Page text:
A soldier serving in the United States Army during the year 1842, while stationed in Florida, had a severe attack of the congestive fever of that climate, for which he was treated with large doses of Calomel and Quinine. His convalescence was slow and imperfect. From the year 1845 to 1847 he was affected with a nervous irritability, and an extreme sensitiveness to cold or heat, and to moral emotions. This nervous irritability slowly but surely increased upon him to the extent of wholly changing his manner, disposition and temper. He became restless, suffered from spasmodic twitchings of the muscles, startings in sleep, headache, ringing and buzzing in the ears, great lowness of spirits, and occasional vertigo. These disagreeable symptoms gradually increased, and during the year 1852 and '53 he became subject to attacks of severe nervous paroxysms which were not epilepsy, inasmuch as patient was always conscious of his surroundings during their occurrence. During the year 1854 however, real epilepsy made its appearance, the fits coming on with great regularity at the full of the moon, accompanied with loss of consciousness, and following each other in quick succession, sometimes lasting for two or three hours. During 1855 the epilepsy increased in intensity, and patient was on one occasion unconscious for six hours, during which time he was bled (leeched and cupped), purged and blistered. Soon after the attack in which he was bled, another, still more violent and prolonged, came on. The old soldier was given up to die, and the family sent for a priest. The name of the ecclesiastic was not mentioned but, whoever he may have been, he did a good deed when, before resorting to extreme unction, he put some homoeopathic globules on the tongue of the unconscious and apparently dying man. The good priest, if we are right in our suspicions, always carries a little case of medicine in the pocket opposite the one holding his prayer book; the prayer book being nearest his honest heart, while the medicines are next his loving hand. Under the influence of the seven little globules which the good father rolled from his little bottle on the tongue of the soldier, the patient revived, and the priest saved his lozenge at the price of his sugar plums.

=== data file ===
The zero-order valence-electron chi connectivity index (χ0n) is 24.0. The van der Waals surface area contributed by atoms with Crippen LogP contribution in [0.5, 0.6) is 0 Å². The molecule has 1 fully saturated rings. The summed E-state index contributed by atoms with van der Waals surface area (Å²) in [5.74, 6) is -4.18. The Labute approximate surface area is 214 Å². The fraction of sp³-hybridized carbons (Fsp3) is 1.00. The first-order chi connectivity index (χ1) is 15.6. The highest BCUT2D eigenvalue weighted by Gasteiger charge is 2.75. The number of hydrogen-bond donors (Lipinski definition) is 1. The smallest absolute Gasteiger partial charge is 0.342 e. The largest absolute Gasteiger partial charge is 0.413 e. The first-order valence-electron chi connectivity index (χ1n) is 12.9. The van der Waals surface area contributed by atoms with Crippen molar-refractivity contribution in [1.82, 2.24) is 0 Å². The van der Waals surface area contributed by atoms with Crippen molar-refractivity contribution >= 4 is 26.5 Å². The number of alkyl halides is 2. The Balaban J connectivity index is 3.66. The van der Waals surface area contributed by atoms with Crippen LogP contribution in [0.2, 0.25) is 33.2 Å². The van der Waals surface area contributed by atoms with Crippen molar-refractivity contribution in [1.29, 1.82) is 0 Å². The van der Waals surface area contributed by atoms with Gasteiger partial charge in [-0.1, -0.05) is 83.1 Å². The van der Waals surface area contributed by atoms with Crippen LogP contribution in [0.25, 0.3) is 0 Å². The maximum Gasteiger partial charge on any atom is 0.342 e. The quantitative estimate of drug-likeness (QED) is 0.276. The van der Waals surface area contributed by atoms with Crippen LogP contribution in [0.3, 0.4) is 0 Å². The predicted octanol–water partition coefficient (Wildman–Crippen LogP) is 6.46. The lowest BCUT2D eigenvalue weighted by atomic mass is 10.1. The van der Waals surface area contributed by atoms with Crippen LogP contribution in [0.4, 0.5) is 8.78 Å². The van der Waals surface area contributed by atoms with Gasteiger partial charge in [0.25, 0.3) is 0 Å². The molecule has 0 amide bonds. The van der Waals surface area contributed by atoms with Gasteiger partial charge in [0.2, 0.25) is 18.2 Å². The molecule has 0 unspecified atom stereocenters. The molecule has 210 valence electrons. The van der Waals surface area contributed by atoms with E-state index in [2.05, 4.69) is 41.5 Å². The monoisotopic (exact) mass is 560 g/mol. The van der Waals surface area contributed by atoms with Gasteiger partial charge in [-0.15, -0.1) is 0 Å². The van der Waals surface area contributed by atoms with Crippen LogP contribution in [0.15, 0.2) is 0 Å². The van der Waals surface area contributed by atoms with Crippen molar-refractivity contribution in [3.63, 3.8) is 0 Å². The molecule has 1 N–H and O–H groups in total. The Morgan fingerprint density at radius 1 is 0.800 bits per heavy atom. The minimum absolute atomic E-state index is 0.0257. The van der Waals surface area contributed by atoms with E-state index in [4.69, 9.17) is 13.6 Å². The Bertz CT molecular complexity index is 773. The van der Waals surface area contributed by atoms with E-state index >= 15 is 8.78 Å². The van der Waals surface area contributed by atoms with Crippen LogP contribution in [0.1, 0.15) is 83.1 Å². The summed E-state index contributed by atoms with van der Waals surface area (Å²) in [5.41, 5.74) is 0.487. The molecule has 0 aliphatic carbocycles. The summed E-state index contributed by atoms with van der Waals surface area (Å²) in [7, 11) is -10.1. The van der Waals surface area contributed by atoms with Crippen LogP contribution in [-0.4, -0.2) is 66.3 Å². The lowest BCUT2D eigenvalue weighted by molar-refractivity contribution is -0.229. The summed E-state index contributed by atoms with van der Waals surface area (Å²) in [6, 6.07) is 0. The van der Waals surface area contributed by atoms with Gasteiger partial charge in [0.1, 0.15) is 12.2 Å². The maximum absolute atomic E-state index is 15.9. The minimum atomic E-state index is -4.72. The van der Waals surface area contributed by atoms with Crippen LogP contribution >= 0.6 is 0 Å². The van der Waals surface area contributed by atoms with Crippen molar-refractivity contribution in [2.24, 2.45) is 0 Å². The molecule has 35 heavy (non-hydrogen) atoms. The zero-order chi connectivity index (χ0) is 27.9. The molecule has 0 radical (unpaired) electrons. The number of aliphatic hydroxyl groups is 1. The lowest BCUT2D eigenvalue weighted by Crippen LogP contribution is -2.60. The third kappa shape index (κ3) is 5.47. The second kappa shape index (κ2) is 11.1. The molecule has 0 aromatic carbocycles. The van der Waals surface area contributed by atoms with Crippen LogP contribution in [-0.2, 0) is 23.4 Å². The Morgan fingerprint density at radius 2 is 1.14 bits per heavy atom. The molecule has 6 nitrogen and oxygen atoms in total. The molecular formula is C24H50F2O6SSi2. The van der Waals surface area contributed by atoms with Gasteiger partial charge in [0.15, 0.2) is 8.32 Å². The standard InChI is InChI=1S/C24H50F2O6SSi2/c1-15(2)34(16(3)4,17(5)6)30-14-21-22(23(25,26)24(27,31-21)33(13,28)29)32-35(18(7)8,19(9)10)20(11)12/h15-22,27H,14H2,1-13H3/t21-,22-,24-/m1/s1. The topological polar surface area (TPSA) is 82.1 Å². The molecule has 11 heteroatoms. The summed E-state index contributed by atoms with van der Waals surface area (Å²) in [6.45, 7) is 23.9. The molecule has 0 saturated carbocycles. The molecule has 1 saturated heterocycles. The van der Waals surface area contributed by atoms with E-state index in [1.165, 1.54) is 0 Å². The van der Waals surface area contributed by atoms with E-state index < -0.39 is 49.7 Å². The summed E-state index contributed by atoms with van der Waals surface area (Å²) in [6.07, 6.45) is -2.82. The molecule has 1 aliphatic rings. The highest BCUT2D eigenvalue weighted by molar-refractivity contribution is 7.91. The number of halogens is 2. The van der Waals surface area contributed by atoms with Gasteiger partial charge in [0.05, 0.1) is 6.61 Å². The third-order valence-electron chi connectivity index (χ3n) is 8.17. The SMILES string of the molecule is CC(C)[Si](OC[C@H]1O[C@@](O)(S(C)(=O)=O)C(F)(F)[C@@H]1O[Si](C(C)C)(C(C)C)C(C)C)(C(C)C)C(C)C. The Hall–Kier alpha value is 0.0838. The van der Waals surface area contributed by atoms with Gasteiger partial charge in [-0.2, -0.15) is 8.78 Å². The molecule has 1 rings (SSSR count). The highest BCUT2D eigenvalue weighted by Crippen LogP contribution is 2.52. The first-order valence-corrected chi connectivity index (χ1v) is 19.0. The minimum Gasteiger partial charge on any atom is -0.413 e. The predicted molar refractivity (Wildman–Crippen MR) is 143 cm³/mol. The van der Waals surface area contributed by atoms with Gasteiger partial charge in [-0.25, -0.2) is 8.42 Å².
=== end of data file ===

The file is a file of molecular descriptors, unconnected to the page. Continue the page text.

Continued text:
As soon as might be after this attack, the patient hastened to place himself under regular Homoeopathic treatment. He came under the care of my friends Drs. Joslin and Kellogg, and they had him under treatment a year. During this year he was much better. His nervousness was decidedly less and he was able to work at his trade during a good part of that period. He soon after left the city, and was no more seen or heard from till Sept. 12, 1857, when he came to me. He stated that during the summer just passed he had had twentyfour attacks of epilepsy, occurring at irregular intervals, preceded by the usual premonitory symptoms; described by him as a rush of blood to the head, twitching of the muscles, vertigo, falling, etc. He had just recovered from two paroxysms which had left him weak, and in a state of nervous restlessness, with buzzing in the ears, vertigo on stooping, and an intermittent twitching of the facial muscles. One dose of Bell. 200 was administered, followed by Sac. Lac.
Nov. 4. Has had neither the premonitory symptoms nor the epileptic paroxysms since. Complains of an internal soreness in the back of the head. Has some symptoms of angina. Is better of his nervous symptoms. Feels much better in every respect. Bel 200, one dose.
Dec. 13, 1858. Up to this date patient has had no other fit nor has he taken any drug, other than the doses mentioned, except one dose of Sulphur 200, which was given in July. Since July he has wandered far from home in pursuit of employment, and on some private business. He was exposed during the travels, from which he has but recently returned, to manifold vexations, trials and exposures, but he has had no return of the Epilepsy.
REMARKS:-My object in reporting this case has been to give an illustration of the value of the higher potencies, administered at long intervals, in certain forms of disease. It will be observed, the patient has been free from the epileptic paroxysms for more than a year. It is quite possible the fits may return: but even if they should, the fact remains they were stopped for more than a year by high homoeopathic potencies. It is certain the fits were proving steadily worse at the time of the first homoeopathic dose; administered by the good priest (which was probably a dose of Bell.) and that since that time they have, after becoming much less severe, finally ceased for the present under a course of homoeopathic treatment.
|Source:||The AMERICAN HOMOEOPATHIC REVIEW Vol. 01 No. 04, 1859, pages 168-171|
|Editing:||errors only; interlinks; formatting|